As the boat carrying Martin and Mark across the Atlantic nears New York Harbor, they spot an “American gentleman” on board who walks the decks, in Dickens’s description, “with his nostrils dilated, as already inhaling the air of Freedom which carries death to all tyrants, and can never (under any circumstances worth mentioning) be breathed by slaves.”

Once ashore, Martin meets a patriot who, trying to educate him on American ways, explains that because the U.S. lacks an aristocracy, all men being equal and whatnot, “there are no masters here.” Martin’s reply: “All ‘owners’ are they?”

Martin and Mark encounter a former slave whose comparatively enlightened owner has allowed him to buy his freedom. As Mark notes, with bitter irony, “And now he’s saving up to treat himself afore he dies to one small purchase—it’s nothing to speak of; only his own daughter, that’s all!” Mark adds, with even more bitter irony, “Liberty for ever! Hurrah!”

Martin attends a meeting of a civic organization that is raising money in support of an Irish nationalist “in Freedom’s name… Holy Freedom.” But that support abruptly evaporates when someone learns that said Irish nationalist is also an abolitionist. Outraged, the group votes instead to use its money to support, among other causes, “the enforcement of those free and equal laws, which render it incalculably more criminal and dangerous to teach a negro to read and write than to roast him alive in a public city.” (This was not Dickensian hyperbole: while most slave states had anti-literacy laws for Blacks, the U.S. Congress finally passed an anti-lynching law just last month.)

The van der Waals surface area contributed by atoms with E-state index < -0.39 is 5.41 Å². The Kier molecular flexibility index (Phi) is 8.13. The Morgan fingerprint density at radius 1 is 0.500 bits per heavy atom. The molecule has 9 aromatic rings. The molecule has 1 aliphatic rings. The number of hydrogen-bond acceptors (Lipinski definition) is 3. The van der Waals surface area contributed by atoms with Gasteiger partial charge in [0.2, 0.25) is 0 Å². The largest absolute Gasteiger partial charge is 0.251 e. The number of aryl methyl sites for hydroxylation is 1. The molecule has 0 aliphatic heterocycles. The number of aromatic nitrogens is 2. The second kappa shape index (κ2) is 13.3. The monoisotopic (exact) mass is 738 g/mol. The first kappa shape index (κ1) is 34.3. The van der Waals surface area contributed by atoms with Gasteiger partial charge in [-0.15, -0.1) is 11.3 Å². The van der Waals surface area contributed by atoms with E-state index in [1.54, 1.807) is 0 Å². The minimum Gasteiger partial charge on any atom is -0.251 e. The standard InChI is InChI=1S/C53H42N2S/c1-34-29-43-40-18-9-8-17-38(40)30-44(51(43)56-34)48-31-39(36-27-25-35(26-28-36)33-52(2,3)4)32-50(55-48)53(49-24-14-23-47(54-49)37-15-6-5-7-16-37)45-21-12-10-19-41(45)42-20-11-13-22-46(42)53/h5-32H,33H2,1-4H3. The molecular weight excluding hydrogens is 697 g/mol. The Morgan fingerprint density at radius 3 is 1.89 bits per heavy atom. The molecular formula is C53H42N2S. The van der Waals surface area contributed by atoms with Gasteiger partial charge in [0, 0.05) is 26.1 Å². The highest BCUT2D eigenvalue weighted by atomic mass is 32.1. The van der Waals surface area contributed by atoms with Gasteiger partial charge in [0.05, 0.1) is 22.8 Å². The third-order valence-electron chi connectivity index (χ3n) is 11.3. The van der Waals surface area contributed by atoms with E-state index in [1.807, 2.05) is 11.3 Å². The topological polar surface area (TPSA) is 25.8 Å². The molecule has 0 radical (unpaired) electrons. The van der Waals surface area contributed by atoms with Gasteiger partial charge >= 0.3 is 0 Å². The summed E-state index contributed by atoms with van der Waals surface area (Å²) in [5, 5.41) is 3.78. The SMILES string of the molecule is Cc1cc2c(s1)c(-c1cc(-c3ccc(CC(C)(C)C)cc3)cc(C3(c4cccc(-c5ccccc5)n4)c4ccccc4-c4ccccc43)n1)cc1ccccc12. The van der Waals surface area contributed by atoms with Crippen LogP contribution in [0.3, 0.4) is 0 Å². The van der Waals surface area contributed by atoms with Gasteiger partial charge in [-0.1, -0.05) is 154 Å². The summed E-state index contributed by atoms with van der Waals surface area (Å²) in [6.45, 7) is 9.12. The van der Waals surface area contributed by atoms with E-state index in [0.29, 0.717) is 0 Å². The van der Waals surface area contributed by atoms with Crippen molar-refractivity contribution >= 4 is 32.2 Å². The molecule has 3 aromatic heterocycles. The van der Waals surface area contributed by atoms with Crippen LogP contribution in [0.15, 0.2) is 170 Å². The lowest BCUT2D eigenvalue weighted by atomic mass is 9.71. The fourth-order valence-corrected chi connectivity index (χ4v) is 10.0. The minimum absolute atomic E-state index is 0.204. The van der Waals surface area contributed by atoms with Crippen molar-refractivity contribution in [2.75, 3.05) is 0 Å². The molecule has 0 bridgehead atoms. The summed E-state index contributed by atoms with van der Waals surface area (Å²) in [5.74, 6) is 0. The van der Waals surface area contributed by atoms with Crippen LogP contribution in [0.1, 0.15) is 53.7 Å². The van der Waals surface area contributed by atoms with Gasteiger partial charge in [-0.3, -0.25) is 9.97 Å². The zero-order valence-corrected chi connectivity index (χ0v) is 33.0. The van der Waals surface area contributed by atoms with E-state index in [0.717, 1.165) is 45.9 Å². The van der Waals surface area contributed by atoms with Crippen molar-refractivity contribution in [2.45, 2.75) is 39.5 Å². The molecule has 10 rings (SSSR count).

Ban, Cancel, Ignore?

If you didn’t know Dickens died in 1870, you might have thought he was in thrall to the 1619 Project. But unlike that work, Martin Chuzzlewit does not appear to be in anyone’s crosshairs when it comes to bookshelf controversies.

For instance, it is not on the list of 850 books suspected of causing “guilt, anguish, or any other form of psychological distress” over race that Texas representative Matt Krause sent to his state’s school superintendents for possible purging—an expansive list that makes room for works by James Patterson and Michael Crichton (alongside usual suspects such as Ta-Nehisi Coates, Ibram X. Kendi, and Margaret Atwood).